To be clear: They should get one since doing so reduces disease transmission significantly, thereby limiting the future course of the disease, and because it would reduce their own risk of death from COVID by such a dramatic degree that it doesn’t even make sense to call it a degree. But it’s a sign of just how large the age skew is to begin with that getting vaccinated doesn’t deliver you into an entirely new category of pandemic safety — safer and more protected than anyone who hasn’t gotten vaccinated — but simply pushes you down the slope of mortality risk by the equivalent of a few decades.
On the other end of the age spectrum, the same skew is more comforting. Recent data from the U.K. illustrate the phenomenon neatly: unvaccinated children are safer from COVID-19 death than vaccinated adults of any age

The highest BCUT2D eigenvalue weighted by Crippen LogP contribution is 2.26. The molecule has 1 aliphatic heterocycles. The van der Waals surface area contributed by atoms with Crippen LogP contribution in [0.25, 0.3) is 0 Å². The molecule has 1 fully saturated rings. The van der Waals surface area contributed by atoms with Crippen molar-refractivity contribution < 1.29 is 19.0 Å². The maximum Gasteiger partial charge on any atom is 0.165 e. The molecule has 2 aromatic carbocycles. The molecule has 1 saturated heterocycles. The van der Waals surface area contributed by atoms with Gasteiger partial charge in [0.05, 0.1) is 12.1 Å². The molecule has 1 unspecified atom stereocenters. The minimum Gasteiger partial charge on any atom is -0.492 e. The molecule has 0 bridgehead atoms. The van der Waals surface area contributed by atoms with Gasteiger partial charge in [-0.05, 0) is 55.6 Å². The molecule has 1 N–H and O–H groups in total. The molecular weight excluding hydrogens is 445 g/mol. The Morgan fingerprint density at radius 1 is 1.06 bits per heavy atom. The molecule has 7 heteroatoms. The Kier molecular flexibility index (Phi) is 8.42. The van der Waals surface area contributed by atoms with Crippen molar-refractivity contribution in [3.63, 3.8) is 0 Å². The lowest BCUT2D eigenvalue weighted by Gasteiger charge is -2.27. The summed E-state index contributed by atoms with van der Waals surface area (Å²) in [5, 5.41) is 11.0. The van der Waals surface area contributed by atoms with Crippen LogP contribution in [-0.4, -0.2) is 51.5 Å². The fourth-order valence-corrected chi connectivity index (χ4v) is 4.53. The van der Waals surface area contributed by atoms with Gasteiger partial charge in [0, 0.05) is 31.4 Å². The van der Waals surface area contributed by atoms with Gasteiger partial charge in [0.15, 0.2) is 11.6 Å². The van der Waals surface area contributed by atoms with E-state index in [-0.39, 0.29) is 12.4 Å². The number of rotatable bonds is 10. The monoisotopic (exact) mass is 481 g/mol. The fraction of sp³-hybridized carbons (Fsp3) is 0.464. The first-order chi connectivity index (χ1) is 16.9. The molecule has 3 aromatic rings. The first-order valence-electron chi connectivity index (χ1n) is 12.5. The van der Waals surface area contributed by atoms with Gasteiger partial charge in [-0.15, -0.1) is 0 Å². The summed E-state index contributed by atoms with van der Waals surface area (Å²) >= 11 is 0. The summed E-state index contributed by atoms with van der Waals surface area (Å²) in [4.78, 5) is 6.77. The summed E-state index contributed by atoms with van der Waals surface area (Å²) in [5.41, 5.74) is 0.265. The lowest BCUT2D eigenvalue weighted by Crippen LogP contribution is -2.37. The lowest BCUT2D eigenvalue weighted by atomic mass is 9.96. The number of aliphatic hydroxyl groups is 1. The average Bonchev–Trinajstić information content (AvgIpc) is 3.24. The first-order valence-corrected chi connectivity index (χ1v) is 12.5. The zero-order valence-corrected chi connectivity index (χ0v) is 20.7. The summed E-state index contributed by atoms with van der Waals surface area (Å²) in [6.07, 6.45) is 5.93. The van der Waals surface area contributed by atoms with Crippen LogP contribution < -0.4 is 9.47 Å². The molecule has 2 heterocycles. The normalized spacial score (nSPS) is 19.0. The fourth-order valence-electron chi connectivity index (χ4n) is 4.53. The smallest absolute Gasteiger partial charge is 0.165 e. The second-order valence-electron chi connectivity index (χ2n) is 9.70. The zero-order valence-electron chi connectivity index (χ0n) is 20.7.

According to that data, an unvaccinated 10-year-old, who may look like the very picture of COVID vulnerability heading into the school year, faces a lower mortality risk than a vaccinated 25-year-old, whom we might today regard as close to safe as can be. In England, the incidence of hospitalization among unvaccinated kids was lower than that of those vaccinated aged 18-29, and in recent weeks, the hospitalization rate among kids ages 5 to 14 has been only about one per 100,000. Over the course of the entire pandemic, which has killed more than 135,000 Brits, just one boy and seven girls between the ages of 5 and 9 have died; between the ages of 10 and 14, nine girls and five boys have died. These are all tragedies — and each means many more years of life lost than with a death among the elderly — but they are nevertheless relatively few in number. As schools reopened on the backslope of the U.K.’s Delta surge, there were about seven times as many British kids under age 5 hospitalized with the respiratory disease RSV as there were with COVID.